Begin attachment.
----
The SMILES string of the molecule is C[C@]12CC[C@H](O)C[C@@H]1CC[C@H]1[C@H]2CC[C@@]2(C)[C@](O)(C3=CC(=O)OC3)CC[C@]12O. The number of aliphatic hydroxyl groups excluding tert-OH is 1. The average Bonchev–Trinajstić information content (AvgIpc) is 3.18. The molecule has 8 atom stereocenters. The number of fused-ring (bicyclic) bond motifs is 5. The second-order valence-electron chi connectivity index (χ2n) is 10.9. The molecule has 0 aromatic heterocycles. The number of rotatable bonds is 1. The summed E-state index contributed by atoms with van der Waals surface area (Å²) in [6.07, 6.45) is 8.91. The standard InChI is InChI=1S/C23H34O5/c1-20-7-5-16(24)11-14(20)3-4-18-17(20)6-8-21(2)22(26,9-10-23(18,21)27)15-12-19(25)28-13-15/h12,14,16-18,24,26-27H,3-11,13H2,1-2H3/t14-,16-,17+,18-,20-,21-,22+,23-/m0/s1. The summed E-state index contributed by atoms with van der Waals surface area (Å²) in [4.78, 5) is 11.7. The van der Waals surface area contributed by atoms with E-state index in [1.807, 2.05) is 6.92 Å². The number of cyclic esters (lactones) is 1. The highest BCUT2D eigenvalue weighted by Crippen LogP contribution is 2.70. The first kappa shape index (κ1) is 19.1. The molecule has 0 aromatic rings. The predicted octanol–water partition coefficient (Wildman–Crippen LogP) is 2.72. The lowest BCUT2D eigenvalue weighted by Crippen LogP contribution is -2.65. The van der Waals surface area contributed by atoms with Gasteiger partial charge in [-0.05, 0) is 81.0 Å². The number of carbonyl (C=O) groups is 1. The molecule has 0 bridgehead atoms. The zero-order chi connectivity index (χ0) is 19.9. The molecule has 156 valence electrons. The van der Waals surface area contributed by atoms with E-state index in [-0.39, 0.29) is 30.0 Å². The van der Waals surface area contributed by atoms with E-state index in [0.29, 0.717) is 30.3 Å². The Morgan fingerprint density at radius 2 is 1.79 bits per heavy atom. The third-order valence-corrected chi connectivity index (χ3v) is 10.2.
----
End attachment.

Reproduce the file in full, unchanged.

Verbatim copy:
The SMILES string of the molecule is C[C@]12CC[C@H](O)C[C@@H]1CC[C@H]1[C@H]2CC[C@@]2(C)[C@](O)(C3=CC(=O)OC3)CC[C@]12O. The number of aliphatic hydroxyl groups excluding tert-OH is 1. The average Bonchev–Trinajstić information content (AvgIpc) is 3.18. The molecule has 8 atom stereocenters. The number of fused-ring (bicyclic) bond motifs is 5. The second-order valence-electron chi connectivity index (χ2n) is 10.9. The molecule has 0 aromatic heterocycles. The number of rotatable bonds is 1. The summed E-state index contributed by atoms with van der Waals surface area (Å²) in [6.07, 6.45) is 8.91. The standard InChI is InChI=1S/C23H34O5/c1-20-7-5-16(24)11-14(20)3-4-18-17(20)6-8-21(2)22(26,9-10-23(18,21)27)15-12-19(25)28-13-15/h12,14,16-18,24,26-27H,3-11,13H2,1-2H3/t14-,16-,17+,18-,20-,21-,22+,23-/m0/s1. The summed E-state index contributed by atoms with van der Waals surface area (Å²) in [4.78, 5) is 11.7. The van der Waals surface area contributed by atoms with E-state index in [1.807, 2.05) is 6.92 Å². The number of cyclic esters (lactones) is 1. The highest BCUT2D eigenvalue weighted by Crippen LogP contribution is 2.70. The first kappa shape index (κ1) is 19.1. The molecule has 0 aromatic rings. The predicted octanol–water partition coefficient (Wildman–Crippen LogP) is 2.72. The lowest BCUT2D eigenvalue weighted by Crippen LogP contribution is -2.65. The van der Waals surface area contributed by atoms with Gasteiger partial charge in [-0.05, 0) is 81.0 Å². The number of carbonyl (C=O) groups is 1. The molecule has 0 bridgehead atoms. The zero-order chi connectivity index (χ0) is 19.9. The molecule has 156 valence electrons. The van der Waals surface area contributed by atoms with E-state index in [-0.39, 0.29) is 30.0 Å². The van der Waals surface area contributed by atoms with E-state index in [0.29, 0.717) is 30.3 Å². The Morgan fingerprint density at radius 2 is 1.79 bits per heavy atom. The third-order valence-corrected chi connectivity index (χ3v) is 10.2.